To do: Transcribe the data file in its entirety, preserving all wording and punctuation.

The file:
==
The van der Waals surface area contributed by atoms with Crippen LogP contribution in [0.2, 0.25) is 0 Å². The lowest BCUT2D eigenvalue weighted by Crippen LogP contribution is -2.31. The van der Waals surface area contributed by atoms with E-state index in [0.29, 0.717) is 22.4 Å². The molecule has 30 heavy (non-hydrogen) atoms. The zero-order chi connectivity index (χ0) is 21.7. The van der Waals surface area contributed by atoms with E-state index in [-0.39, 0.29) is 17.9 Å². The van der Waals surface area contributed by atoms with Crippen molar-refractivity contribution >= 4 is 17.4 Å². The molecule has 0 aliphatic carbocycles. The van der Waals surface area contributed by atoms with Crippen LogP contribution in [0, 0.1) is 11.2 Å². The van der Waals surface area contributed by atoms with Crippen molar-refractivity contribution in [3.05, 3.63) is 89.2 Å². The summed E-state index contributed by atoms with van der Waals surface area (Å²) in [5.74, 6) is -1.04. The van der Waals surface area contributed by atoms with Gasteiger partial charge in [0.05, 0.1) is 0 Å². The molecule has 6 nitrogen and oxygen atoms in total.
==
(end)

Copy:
The van der Waals surface area contributed by atoms with Crippen LogP contribution in [0.2, 0.25) is 0 Å². The lowest BCUT2D eigenvalue weighted by Crippen LogP contribution is -2.31. The van der Waals surface area contributed by atoms with E-state index in [0.29, 0.717) is 22.4 Å². The molecule has 30 heavy (non-hydrogen) atoms. The zero-order chi connectivity index (χ0) is 21.7. The van der Waals surface area contributed by atoms with E-state index in [-0.39, 0.29) is 17.9 Å². The van der Waals surface area contributed by atoms with Crippen molar-refractivity contribution >= 4 is 17.4 Å². The molecule has 0 aliphatic carbocycles. The van der Waals surface area contributed by atoms with Crippen LogP contribution in [0, 0.1) is 11.2 Å². The van der Waals surface area contributed by atoms with Crippen molar-refractivity contribution in [3.05, 3.63) is 89.2 Å². The summed E-state index contributed by atoms with van der Waals surface area (Å²) in [5.74, 6) is -1.04. The van der Waals surface area contributed by atoms with Gasteiger partial charge in [0.05, 0.1) is 0 Å². The molecule has 6 nitrogen and oxygen atoms in total.